As first reported in the Nevada Independent, the lawsuit claims "electoral process cannot function properly if it lacks integrity and results in chaos. Put simply, the American people must be able to trust that the result is the product of a free and fair election."
"Nevada’s recently enacted election laws – collectively, AB4 – fall far short of this standard," the lawsuit says.
Nevada lawmakers passed AB4 Sunday on a party-line vote, joining a list of states mailing active voters ballots before the election.
The bill was signed into law Monday by Democratic Gov. Steve Sisolak. Seven other states plan to send voters mail ballots, including California and Vermont, which moved this summer to adopt automatic mail ballot policies.
Trump called the bill’s passage “an illegal late night coup” in a tweet Monday morning. He accused Sisolak of exploiting COVID-19 to ensure votes in Nevada would favor Democrats.
Trump claimed Monday that he has the authority to issue an executive order on mail-in ballots.
“I have the right to do it," Trump said at a White House news conference. "We haven't gotten there yet, we'll see what happens.”
Nearly all election procedures are governed on a state-by-state basis, the remainder set by Congress or enshrined in the Constitution. There is no precedent for Trump to try to curtail the use of mail-in ballots by executive order.
Last week, Trump publicly suggested a delay to the presidential election Nov. 3, a notion was met with swift bipartisan blowback.
Nevada bill allows mail-in, in-person voting
In Nevada's primary in June, the state mailed all active voters absentee ballots and opened a limited number of polling places to prevent the spread of coronavirus. Secretary of State Barbara Cegavske told lawmakers Friday that she wasn’t aware of any fraud in the process.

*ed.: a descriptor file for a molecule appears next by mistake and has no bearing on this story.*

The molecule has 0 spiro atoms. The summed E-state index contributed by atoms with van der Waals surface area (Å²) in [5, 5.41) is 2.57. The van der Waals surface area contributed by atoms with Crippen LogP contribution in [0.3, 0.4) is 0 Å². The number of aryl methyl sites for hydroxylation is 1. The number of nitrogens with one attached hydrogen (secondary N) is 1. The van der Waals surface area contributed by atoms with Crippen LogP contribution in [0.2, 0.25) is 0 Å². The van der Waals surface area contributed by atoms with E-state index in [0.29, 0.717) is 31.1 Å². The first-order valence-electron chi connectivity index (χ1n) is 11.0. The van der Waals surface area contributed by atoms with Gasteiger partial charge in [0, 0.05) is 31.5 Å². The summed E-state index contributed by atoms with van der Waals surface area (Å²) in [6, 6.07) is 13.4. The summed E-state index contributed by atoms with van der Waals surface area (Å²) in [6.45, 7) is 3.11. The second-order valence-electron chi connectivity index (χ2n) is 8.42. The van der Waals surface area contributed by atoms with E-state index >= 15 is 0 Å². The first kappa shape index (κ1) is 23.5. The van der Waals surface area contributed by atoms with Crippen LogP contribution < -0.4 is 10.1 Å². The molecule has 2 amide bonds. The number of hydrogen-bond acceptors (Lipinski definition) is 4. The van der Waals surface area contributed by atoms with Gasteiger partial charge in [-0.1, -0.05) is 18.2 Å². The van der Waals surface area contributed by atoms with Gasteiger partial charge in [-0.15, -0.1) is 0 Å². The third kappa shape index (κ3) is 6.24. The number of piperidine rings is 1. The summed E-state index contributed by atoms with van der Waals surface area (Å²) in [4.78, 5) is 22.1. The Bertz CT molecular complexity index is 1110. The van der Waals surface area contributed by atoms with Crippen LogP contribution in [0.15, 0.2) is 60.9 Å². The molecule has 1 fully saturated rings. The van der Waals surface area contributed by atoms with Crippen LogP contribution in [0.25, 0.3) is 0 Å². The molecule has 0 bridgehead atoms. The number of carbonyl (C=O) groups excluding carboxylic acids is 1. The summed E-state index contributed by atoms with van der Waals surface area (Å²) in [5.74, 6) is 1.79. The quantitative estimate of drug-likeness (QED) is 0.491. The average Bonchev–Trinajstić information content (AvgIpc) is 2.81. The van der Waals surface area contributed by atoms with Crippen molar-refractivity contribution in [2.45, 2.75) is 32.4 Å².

Limited polling places in Reno and Las Vegas resulted in lines of up to eight hours.
The bill signed Sunday requires at least 140 polling places throughout the state, including 100 in Clark County, which had 179 in the election in November 2018.
In Colorado and Oregon, which have mailed all voters ballots for years, the procedure is cheaper than holding an in-person election. Cegavske said the equipment, education, printing and postage would cost the secretary of state’s office an additional $3 million, not including costs to counties, which distribute and tabulate ballots.
Nevada spent more than $4 million in federal relief dollars in the primary in June, most of which it funneled to counties. More than $1 million went toward leasing counting and sorting machines to accommodate a greater number of absentee ballots.
Cegavske, the state’s top election official and only Republican to hold statewide office, opposed the revised procedures. She blasted the Democratic-controlled Legislature for excluding her from discussions and said she saw a draft of the bill only a day before the vote in the state Assembly.
“We were not involved in this bill’s writing at all. ... I wish somebody would have asked us about it because we could have told you what we had planned,” she said Friday.
AB4 gives the governor the power to command the secretary of state to adjust election procedures during a declared state of emergency. It passed through the state Senate and Assembly, where Democrats were in favor and Republicans opposed.
Republicans were particularly distressed by provisions of the bill that expand who is allowed to collect and hand in ballots. They warned it would enable a practice detractors call “ballot harvesting,” in which volunteers working for political groups collect and turn in large quantities of ballots to tip the scales in elections.
Democrats argued allowing people other than family members to return ballots would help groups such as Nevada’s 32 tribes, whose members have historically faced difficulty voting and live far from polling places, and seniors, who may need assistance with voting and fear venturing to the polls.